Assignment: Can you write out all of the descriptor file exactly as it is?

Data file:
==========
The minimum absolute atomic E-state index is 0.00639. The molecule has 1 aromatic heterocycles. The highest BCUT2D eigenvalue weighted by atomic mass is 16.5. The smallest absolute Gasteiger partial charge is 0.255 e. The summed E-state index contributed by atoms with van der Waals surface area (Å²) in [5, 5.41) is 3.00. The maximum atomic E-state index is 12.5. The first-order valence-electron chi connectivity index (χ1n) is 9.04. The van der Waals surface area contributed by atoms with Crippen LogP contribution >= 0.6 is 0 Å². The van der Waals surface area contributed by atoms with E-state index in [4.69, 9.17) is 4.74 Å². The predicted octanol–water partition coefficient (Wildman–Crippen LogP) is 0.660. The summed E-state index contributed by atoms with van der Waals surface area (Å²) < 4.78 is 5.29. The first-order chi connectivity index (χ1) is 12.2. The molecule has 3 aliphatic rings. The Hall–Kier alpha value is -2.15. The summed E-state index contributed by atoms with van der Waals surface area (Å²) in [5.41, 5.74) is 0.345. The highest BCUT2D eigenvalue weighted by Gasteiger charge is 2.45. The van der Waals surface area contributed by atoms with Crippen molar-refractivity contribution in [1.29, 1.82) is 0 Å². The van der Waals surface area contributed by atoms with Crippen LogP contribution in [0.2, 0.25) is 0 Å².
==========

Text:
The minimum absolute atomic E-state index is 0.00639. The molecule has 1 aromatic heterocycles. The highest BCUT2D eigenvalue weighted by atomic mass is 16.5. The smallest absolute Gasteiger partial charge is 0.255 e. The summed E-state index contributed by atoms with van der Waals surface area (Å²) in [5, 5.41) is 3.00. The maximum atomic E-state index is 12.5. The first-order valence-electron chi connectivity index (χ1n) is 9.04. The van der Waals surface area contributed by atoms with Crippen LogP contribution >= 0.6 is 0 Å². The van der Waals surface area contributed by atoms with E-state index in [4.69, 9.17) is 4.74 Å². The predicted octanol–water partition coefficient (Wildman–Crippen LogP) is 0.660. The summed E-state index contributed by atoms with van der Waals surface area (Å²) < 4.78 is 5.29. The first-order chi connectivity index (χ1) is 12.2. The molecule has 3 aliphatic rings. The Hall–Kier alpha value is -2.15. The summed E-state index contributed by atoms with van der Waals surface area (Å²) in [5.41, 5.74) is 0.345. The highest BCUT2D eigenvalue weighted by Gasteiger charge is 2.45. The van der Waals surface area contributed by atoms with Crippen molar-refractivity contribution in [1.29, 1.82) is 0 Å². The van der Waals surface area contributed by atoms with Crippen LogP contribution in [0.2, 0.25) is 0 Å².